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Queering the Church

Pope Francis, on Diversity and Harmony in the Catholic Orchestra.

Pope Francis describes the meaning of “Catholic” as including diversity, and specifically does not equate with uniformity.

If the Catholic right has already  been surprised by our new pope, following remarks during his in – flight press conference in July, confused by his long September interview  with Jesuit magazines, in a state of panic at the thought of the planned extraordinary synod on the family, how will they respond to this?
As part of the catechesis in a general audience, Wednesday October 9th, Pope Francis flatly contradicted a central tenet dearly held by what I think of as rabidly orthotoxic Catholics – those who are convinced that the deposit of faith is precisely defined (in terms exactly matching their own understanding, especially of all matters sexual), that all true Catholics are required to believe and follow absolutely every detail of this deposit as specified in the Catechism,and presented by the Vatican, and that failing to follow these rules, endangers one’s hopes of eternal salvation – and that questioning their validity counts as heresy. For that reason, they believe, it is their solemn religious obligation to correct and rebuke those who differ in their opinions from their own, deeming such rebukes an act of mercy, saving their miserable souls from damnation.
Symphony Orchestra
This view of course, ignores the facts, that embedded in the Catechism itself, and in numerous Vatican documents, are numerous references that contradict this narrow view. There is explicit recognition of the importance of conscience, not all elements of teaching are of the same level of importance, and not all require the same degree of assent. A close reading of the Catechism, furthermore, exposes elements that are self – contradictory (especially on matters of human sexuality). In effect, it is impossible for every Catholic to follow meticulously every line of the Catechism, every detail of every Vatican decree, or for every Catholic to interpret and apply these in the same way, as orthotoxic Catholics expect.
So what will they make of the pope’s very clear statement that their expected uniformity, of practice and belief, is simply NOT a mark of Catholicism, after all? Instead, in describing three meanings of the term “Catholic”, he gave the third as inclusive of diversity. Elaborating, he used the image of a symphony orchestra, in which different notes and tone colours of the many different instruments combine in glorious harmony. The challenge for the right is acute: for them it is an article of faith that the pope, guided by God, must be right – so what are they to make of papal pronouncements that contradict their cetnral conviction that Catholicism requires absolute conformity? Or that their own desire to impose uniformity “erodes the gifts of the Holy Spirit”?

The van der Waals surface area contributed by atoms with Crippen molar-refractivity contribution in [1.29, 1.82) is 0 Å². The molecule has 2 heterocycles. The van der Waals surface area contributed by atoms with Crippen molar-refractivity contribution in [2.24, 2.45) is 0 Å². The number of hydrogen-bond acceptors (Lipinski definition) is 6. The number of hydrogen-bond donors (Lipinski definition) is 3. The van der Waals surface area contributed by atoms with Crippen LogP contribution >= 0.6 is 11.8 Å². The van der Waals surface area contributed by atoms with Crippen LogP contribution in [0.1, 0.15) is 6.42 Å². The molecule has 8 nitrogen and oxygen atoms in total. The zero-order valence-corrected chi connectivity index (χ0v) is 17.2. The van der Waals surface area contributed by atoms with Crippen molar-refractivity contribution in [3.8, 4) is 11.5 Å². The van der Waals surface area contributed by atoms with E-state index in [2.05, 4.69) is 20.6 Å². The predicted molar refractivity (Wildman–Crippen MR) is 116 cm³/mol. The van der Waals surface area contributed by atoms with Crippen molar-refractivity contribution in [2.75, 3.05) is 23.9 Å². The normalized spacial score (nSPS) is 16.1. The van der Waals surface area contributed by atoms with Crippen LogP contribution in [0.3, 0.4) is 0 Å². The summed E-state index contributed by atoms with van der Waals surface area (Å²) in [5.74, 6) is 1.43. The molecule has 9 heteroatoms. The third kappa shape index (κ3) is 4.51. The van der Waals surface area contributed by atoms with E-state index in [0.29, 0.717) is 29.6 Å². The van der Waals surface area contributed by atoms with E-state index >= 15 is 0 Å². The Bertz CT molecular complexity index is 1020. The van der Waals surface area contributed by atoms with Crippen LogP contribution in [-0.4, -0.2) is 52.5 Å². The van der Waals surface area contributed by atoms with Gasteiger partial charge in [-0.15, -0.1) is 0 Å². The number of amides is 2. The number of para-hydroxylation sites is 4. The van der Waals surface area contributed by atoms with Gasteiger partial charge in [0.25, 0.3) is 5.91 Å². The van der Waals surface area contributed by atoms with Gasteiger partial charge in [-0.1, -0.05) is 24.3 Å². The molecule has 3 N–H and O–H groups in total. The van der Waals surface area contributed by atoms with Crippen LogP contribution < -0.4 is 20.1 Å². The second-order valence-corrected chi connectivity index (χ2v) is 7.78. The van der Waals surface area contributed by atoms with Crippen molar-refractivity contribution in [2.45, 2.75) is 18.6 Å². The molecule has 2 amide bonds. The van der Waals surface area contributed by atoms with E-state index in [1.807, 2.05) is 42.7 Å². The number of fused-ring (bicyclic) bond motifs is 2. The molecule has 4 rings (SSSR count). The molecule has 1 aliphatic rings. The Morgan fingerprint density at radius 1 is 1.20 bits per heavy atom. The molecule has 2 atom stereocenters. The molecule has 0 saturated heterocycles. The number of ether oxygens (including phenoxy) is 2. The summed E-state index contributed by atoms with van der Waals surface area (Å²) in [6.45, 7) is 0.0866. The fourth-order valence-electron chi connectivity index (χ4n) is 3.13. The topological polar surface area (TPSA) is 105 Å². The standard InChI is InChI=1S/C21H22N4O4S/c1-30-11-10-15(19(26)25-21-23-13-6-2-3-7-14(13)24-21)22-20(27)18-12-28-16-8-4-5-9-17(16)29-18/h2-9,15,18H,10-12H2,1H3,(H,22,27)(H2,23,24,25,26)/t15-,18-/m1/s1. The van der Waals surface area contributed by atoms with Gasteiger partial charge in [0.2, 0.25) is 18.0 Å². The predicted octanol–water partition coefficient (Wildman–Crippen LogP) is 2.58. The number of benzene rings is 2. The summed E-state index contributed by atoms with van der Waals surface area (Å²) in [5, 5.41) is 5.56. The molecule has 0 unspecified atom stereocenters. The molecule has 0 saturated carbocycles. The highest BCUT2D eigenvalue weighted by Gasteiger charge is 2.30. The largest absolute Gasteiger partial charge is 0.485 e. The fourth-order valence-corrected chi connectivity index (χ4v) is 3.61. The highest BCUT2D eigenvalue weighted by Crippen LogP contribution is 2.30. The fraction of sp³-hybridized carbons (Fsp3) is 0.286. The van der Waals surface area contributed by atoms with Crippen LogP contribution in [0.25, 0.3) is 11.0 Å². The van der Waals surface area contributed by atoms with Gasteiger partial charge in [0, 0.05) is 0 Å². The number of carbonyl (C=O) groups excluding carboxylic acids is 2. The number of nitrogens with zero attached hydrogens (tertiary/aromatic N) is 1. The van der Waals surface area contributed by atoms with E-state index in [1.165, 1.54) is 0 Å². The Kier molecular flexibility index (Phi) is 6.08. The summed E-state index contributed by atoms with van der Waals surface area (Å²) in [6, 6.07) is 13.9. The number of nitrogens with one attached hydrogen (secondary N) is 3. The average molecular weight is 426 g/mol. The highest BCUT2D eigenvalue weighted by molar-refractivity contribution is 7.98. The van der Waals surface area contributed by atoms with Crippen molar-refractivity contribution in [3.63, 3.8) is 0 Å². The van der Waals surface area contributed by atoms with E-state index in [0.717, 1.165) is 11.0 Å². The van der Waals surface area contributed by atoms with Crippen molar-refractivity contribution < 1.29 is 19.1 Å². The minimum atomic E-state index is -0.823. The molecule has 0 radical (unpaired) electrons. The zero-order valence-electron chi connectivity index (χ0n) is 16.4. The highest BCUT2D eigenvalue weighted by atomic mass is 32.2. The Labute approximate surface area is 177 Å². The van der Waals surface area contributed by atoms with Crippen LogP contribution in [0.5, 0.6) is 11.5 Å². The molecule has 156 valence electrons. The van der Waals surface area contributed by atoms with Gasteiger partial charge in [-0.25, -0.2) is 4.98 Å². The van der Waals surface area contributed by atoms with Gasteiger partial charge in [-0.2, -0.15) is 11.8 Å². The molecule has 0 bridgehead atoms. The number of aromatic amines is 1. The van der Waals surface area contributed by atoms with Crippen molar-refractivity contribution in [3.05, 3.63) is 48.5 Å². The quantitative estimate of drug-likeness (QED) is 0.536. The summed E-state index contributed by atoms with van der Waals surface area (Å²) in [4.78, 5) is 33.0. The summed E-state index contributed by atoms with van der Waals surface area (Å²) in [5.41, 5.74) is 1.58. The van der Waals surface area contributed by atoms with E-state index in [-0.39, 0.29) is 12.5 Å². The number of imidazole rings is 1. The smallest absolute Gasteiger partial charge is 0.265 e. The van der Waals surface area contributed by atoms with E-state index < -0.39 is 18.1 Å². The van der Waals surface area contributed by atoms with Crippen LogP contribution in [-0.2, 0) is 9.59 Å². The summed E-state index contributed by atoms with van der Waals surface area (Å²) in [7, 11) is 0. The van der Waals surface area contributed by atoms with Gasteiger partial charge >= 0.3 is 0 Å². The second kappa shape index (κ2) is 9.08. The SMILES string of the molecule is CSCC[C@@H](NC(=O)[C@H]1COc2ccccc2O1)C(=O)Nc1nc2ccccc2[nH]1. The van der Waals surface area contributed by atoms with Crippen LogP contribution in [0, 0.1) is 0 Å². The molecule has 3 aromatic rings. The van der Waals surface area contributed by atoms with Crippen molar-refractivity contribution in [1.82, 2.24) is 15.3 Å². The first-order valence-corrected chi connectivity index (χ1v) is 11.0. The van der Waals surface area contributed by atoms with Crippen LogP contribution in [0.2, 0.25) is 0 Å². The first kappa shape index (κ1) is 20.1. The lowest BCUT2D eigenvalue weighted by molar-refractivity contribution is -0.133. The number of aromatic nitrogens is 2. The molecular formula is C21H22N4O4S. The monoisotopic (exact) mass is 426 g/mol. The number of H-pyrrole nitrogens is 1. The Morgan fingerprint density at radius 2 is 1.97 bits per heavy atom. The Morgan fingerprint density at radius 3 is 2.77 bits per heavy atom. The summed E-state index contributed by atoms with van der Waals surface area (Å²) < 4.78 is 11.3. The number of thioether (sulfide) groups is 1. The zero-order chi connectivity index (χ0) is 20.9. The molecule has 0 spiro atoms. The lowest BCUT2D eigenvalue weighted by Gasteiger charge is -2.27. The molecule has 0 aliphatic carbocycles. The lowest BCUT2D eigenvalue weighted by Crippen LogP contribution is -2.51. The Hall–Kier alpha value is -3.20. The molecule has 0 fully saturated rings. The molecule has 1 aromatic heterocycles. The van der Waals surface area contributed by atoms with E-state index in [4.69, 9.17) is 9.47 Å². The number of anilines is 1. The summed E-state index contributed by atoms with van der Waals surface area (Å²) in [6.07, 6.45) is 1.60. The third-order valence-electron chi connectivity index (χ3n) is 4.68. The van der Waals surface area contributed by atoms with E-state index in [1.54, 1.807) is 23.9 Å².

It is not clear from the Vatican Information Service report exactly what characteristics he was referring to, but it is likely that he was thinking in terms of practice and belief, rather than demographics – where many measures of diversity are self-evident. LGBT Catholics however, can reasonably take these words to heart as including sexual, gender and family diversity – and certainly, applicable to diversity of interpretation, on Catholic sexual theology.
Here’s the VIS report, in full:
The Holy Father dedicated the catechesis of today’s general audience to catholicism and the concept of being Catholic. He explained three fundamental meanings of the idea, based on the Greek “kath’olon”, “totality”, and how these can be applied to the Church.
Firstly, “the Church is Catholic”, he said, “because she is the space, the house in which the faith in its entirety is announced, in which the salvation brought by Christ is offered to all”. … In the Church, every one of us finds what is necessary to believe, to live as Christians, to became holy, to walk this path in every place and in every age”.
“The Church is Catholic”, he continued, explaining the second meaning, “because she is universal, she spreads through every part of the world and proclaims the Gospel to every man and every woman. The Church is not an elite group, she does not concern only the few. … The Church is not closed, she is sent to all of humanity. She is the only Church present even in the seemingly least significant parts of humanity”.
With regard to the third meaning of Catholicism, the Pope reiterated how “the Church is Catholic because she is the ‘House of harmony’ where unity and diversity know how to come together to create richness”. The Holy Father compared this to the image of the symphony, which means harmony and accord, in which different instruments play together. Each one retains its own inimitable timbre and the characteristics of its sound, guided by a director who ensures that the instruments all play together in harmony, but that the timbre of each instrument is not cancelled; on the contrary, the special quality of each one finds its highest expression. The Church, he said, “is like a great orchestra. We are not all the same, and we should not all be the same”, he emphasised. “Each person offers what God has given him”.
The Pope concluded by asking the 60,000 pilgrims present in St. Peter’s Square to live this harmony and to accept diversity, without seeking uniformity. “The life of the Church is variety”, he said, “and when we seek to make it uniform, we erode the gifts of the Holy Spirit. … Let us pray that the Holy Spirit may render us ever more ‘Catholic’!”

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